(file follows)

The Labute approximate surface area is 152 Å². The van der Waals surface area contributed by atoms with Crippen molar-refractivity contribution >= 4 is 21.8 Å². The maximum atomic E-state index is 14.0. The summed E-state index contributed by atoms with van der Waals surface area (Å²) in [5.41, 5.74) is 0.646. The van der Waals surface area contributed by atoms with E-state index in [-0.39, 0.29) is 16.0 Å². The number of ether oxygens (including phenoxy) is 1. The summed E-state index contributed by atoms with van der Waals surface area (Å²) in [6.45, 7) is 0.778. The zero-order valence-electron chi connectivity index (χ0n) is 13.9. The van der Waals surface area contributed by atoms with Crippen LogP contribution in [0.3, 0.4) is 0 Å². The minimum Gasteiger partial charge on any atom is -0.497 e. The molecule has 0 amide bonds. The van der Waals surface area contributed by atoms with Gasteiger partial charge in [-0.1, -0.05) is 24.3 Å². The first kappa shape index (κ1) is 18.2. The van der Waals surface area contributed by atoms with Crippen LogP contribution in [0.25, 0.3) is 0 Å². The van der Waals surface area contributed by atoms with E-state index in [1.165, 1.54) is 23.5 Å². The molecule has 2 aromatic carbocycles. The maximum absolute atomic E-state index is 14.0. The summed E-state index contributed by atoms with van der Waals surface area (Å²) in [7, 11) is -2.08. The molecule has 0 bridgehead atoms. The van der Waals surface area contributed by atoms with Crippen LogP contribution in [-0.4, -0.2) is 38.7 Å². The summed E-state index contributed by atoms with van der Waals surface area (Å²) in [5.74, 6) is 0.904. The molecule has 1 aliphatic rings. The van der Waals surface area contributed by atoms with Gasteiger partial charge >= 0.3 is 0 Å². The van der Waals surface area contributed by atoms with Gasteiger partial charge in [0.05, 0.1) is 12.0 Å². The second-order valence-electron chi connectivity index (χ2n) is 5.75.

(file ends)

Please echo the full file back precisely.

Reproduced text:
The Labute approximate surface area is 152 Å². The van der Waals surface area contributed by atoms with Crippen molar-refractivity contribution >= 4 is 21.8 Å². The maximum atomic E-state index is 14.0. The summed E-state index contributed by atoms with van der Waals surface area (Å²) in [5.41, 5.74) is 0.646. The van der Waals surface area contributed by atoms with E-state index in [-0.39, 0.29) is 16.0 Å². The number of ether oxygens (including phenoxy) is 1. The summed E-state index contributed by atoms with van der Waals surface area (Å²) in [6.45, 7) is 0.778. The zero-order valence-electron chi connectivity index (χ0n) is 13.9. The van der Waals surface area contributed by atoms with Crippen LogP contribution in [0.3, 0.4) is 0 Å². The minimum Gasteiger partial charge on any atom is -0.497 e. The molecule has 0 amide bonds. The van der Waals surface area contributed by atoms with Gasteiger partial charge in [-0.1, -0.05) is 24.3 Å². The first kappa shape index (κ1) is 18.2. The van der Waals surface area contributed by atoms with Crippen LogP contribution in [0.25, 0.3) is 0 Å². The van der Waals surface area contributed by atoms with E-state index in [1.165, 1.54) is 23.5 Å². The molecule has 2 aromatic carbocycles. The maximum absolute atomic E-state index is 14.0. The summed E-state index contributed by atoms with van der Waals surface area (Å²) in [7, 11) is -2.08. The molecule has 0 bridgehead atoms. The van der Waals surface area contributed by atoms with Crippen LogP contribution in [-0.4, -0.2) is 38.7 Å². The summed E-state index contributed by atoms with van der Waals surface area (Å²) in [5.74, 6) is 0.904. The molecule has 1 aliphatic rings. The van der Waals surface area contributed by atoms with Gasteiger partial charge >= 0.3 is 0 Å². The van der Waals surface area contributed by atoms with Gasteiger partial charge in [0.05, 0.1) is 12.0 Å². The second-order valence-electron chi connectivity index (χ2n) is 5.75.